Attorneys: Video Will be Released Wednesday in Fatal Police Shooting of Black Teen

Police videos showing a suburban Chicago police officer fatally shooting a Black man and wounding a Black woman will be released Wednesday once relatives have seen the footage, attorneys representing the families say.

Waukegan Mayor Sam Cunningham said during a Sunday prayer vigil for Marcellis Stinnette, 19, who died in the shooting last Tuesday, that the city intended to publicly release the bodycam and dashcam videos, but only after Stinnette’s family had seen them.

On Wednesday, Antonio Romanucci and Ben Crump, attorneys for Tafara Williams -- who was wounded in the shooting and remains hospitalized -- announced that officers neglected to turn on their body cameras for the shooting.

"Regrettably, I have to inform you that we are going to fail in having full transparency and accountability for what happened that night," Romanucci said. "body worn cameras that were available for this very purpose for what we desire and seek accountability, transparency, the truth, were not turned on until after the shooting occurred."

Romanucci continued saying they he has no doubt that the use of force was excessive and constitutional rights were violated despite the lack of video evidence.

The attorneys said the six to seven shots fired, all heard over the dashcam, solely struck the driver's side door with no defects in the windshield. Attorneys said this indicated the officers intentionally aimed at Stinnette and Williams.

"We need full transparency. We need better training of officers," Crump said. "We need to have them think about our children as people and not targets."

Romanucci said video will likely be released Wednesday afternoon to the public, but does not have a specific time.

According to Romanucci, there is a 30 second period after police turn on a bodycam that audio remains silent. Based on the video, Romanucci said an officer turned on the bodycam following the shooting and shouted, "you tried to run me over" in the direction of Williams.

In a later press conference, Kevin O'Connor, attorney for the Stinnette family, said Marcellis was pulled from the vehicle alive, based on the video he saw. He said the officers waited eight minutes to call for medical assistance.

Activists and relatives of Stinnette and Williams, 20, have demanded the release of the police video, which authorities say has been turned over to investigators. On Saturday, Williams spoke from her hospital bed to a crowd at a rally in Waukegan, about 40 miles north of Chicago, saying she “won’t sleep until Marcellis gets justice.” The couple were dating and had a child together.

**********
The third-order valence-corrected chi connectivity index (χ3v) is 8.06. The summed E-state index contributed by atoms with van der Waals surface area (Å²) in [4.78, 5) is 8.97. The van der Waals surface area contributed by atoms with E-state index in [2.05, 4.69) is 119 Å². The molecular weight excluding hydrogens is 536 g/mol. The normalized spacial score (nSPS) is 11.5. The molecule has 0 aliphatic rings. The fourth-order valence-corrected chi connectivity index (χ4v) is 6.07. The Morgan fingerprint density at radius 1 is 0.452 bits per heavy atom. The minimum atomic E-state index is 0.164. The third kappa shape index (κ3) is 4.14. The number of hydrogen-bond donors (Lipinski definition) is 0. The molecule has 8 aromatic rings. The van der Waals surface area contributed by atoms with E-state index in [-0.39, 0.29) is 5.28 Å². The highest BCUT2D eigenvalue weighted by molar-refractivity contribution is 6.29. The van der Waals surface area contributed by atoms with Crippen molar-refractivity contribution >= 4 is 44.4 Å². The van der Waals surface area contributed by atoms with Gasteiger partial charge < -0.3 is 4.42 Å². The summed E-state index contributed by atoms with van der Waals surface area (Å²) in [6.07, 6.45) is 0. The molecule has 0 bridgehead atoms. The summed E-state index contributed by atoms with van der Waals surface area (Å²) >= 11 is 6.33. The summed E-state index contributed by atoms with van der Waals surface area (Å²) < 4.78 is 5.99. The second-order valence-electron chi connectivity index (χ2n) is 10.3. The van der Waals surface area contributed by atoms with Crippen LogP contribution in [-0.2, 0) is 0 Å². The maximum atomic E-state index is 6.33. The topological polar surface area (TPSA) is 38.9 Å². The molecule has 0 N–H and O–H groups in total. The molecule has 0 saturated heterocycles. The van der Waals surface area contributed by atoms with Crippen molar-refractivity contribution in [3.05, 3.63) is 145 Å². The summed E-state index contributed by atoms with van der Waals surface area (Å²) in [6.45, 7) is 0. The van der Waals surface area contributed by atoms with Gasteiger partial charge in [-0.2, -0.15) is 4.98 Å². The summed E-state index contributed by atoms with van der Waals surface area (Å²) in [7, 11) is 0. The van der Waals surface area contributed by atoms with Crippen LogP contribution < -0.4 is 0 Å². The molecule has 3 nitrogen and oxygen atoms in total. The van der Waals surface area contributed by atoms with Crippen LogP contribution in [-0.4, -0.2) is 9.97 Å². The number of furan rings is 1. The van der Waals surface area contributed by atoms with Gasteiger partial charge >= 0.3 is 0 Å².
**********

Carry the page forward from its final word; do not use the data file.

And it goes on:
Activist Chris Blanks said last week that the video is particularly important because the police version of events and the version Williams’ mother has shared appear to contradict each other. Clifftina Johnson has said her daughter told her that she and Stinnette did nothing to provoke the officer.

Waukegan police have said Williams was driving and Stinnette was a passenger in a vehicle that fled a traffic stop conducted by a white officer late Tuesday and that the vehicle was later spotted by another officer, who is Hispanic. Police said that as the second officer approached, the vehicle started moving in reverse and the officer — fearing for his safety — opened fire. No weapon was found in the vehicle.

The officer who shot the couple was fired late Friday by Waukegan Police Chief Wayne Walles. He said in a brief statement that the male officer, a five-year department veteran, had committed “multiple policy and procedure violations.”

Walles offered his condolences to Stinnette and Williams’ families during Sunday’s vigil, which attracted a large crowd, the (Arlington Heights) Daily Herald reported.

“There is power in prayer, and the more of us that are together and praying, and praying for each other and everybody involved in this terrible incident, will help us heal and move forward,” he said.

Williams’ sister, Sasha Williams, said at Sunday’s vigil that her sister is working to recover her strength so she can return to caring for her children.

“We shouldn’t have to say, ‘Don’t shoot us,’” Williams said. “We shouldn’t have to come outside and fear for our lives. We shouldn’t be afraid of the police.”

Lake County State’s Attorney Mike Nerheim also attended Sunday’s vigil. He said Friday that he had asked the U.S. Justice Department to review the circumstances surrounding the shooting, and said the federal agency had agreed to do so. He has urged calm while the investigation takes place and pledged transparency.

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